Imagine a man walking a dusty road carrying a very heavy load. He can barely manage it. Without help, he knows he might not make it. He prays for God to help him. Someone comes along and offers to help. The man refuses the help, and says, “The Lord will help me with my load.” After he’s walked a little longer, another person offers similar help. “That’s ok,” the man says, “The Lord will help me with my load.” Eventually the man collapses on the side of the road under the weight of his burden. Discouraged, he cries out to God, “Lord, why did you not help me with my heavy load?” The Lord replies, “I offered you help with your load twice, but you refused.”

In Galatians 6:2 the apostle Paul says: Carry one another’s burdens; in this way you will fulfill the law of Christ.

The first and obvious thing to point out is that we all have burdens. Some of us have them right now. Some are emotional. Some are physical. Some are financial. Some are relational. Scripture assumes at some point we will all find ourselves carrying burdens—that we’ll find ourselves in situations and dealing with struggles that weigh us down.

Put simply: living the Christian life does not mean having a trouble-free life.

Not only that: But all of them are spiritual. Let’s be honest, depression can affect us spiritually. A chronic illness can affect us spiritually. The breaking up of a close relationship can affect us spiritually. Losing a job can affect us spiritually. Finding it hard to make ends meet can affect us spiritually.

Our burdens affect how we relate to God. They can make it harder to pray and trust God. Sometimes the burdens of life make us want to stay home from church. Or make it impossible to go. And because God is interested in our entire lives, he wants us to learn to deal with our burdens in the right way.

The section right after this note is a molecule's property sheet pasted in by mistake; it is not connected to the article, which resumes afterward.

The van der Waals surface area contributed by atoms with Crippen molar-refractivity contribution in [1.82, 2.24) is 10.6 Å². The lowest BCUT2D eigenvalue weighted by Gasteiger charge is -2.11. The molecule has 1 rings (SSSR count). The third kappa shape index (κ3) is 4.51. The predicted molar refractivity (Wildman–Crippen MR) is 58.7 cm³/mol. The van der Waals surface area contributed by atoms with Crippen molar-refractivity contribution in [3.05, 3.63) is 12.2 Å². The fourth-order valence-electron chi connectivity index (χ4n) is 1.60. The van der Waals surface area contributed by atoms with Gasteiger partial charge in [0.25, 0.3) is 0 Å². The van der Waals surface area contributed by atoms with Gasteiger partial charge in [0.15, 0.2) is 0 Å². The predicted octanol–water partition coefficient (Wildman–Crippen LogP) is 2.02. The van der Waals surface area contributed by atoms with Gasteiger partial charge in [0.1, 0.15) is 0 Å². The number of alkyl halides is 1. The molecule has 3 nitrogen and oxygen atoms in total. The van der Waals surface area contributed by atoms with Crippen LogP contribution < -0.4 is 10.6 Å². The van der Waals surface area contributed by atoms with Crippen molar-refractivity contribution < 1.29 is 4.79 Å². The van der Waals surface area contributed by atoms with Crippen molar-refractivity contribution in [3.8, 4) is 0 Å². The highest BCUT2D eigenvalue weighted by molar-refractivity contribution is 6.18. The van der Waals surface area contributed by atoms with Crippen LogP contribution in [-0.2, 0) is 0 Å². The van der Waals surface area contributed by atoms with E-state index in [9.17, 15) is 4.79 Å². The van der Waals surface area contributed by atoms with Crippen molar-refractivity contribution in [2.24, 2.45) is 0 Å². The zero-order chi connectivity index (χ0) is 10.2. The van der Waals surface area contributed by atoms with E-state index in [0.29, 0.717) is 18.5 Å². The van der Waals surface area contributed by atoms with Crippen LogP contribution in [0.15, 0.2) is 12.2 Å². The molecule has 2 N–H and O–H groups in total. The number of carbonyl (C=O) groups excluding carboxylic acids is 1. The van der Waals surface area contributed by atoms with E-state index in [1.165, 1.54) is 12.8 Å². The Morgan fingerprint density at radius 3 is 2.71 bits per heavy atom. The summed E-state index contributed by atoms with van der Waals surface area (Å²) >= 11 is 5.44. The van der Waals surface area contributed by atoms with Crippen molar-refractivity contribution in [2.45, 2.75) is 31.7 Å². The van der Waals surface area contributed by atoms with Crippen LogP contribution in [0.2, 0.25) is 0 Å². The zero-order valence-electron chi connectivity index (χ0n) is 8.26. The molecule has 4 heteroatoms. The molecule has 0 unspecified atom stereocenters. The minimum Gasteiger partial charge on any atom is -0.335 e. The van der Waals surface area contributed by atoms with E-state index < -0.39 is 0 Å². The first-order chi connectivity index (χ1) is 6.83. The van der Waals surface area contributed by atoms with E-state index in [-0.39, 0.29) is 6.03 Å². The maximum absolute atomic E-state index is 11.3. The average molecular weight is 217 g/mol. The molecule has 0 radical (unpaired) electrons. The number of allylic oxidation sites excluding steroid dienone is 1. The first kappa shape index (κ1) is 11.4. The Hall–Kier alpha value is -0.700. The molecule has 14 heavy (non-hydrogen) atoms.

At the very least, we need to be honest about the fact that we all have burdens.

The second thing is this: Carrying one another’s burdens means knowing one another’s burdens. It means knowing one another. Does anyone else know when you feel overwhelmed by guilt? Are you ever aware if someone you know is feeling weighed down by sorrow?

Bearing one another’s burdens—including letting someone into our lives to help us bear ours—is really hard because it means becoming that much more honest with ourselves and vulnerable before others. Are we strong enough to admit weakness? Are we ready to admit that to someone else?

The church is many things. Among them, it is also a family. We’re called brothers and sisters. We are called to care for one another. And that doesn’t always happen in ways that fit into our comfort zones.

The question is: are we prepared to step into someone else’s life when it’s going to be messy and uncomfortable? Sometimes I wonder if we’re more interested in having neat and tidy lives than in actually being in real and honest relationships with other people in the church.

I know it’s a risk, and it’s not one we should take with everyone around us. But each of us needs to have at least one or two other believers in our life that we can open up around. I honestly believe in those moments of vulnerability that God meets us. We all need someone we can be open with about our deepest cares and struggles.

The third thing is this: Bearing one another’s burdens is how we love like Jesus. Just like Jesus entered our situation, our lives, in order to bear the burden of our sin and our brokenness to bring forgiveness and healing, so we are called to enter into one another’s lives to offer love and the presence of Jesus.

Jesus touched people. Literally and otherwise. He drew near to the hurting. He spoke words of comfort and healing. He didn’t avoid the awkward moment but stepped into it.Consider Psalm 34:18: The Lord is near the brokenhearted; he saves those crushed in spirit. Psalm 147:3 says He heals the brokenhearted and bandages their wounds.

Notice how both verses include the brokenhearted. We often talk about physical healing. We talk about people having sins forgiven. But what about those who are suffering from heartbreak because their kids won’t speak to them? Or are still living out of past trauma? Or are hanging on to grief? The Lord promises to be near to them also.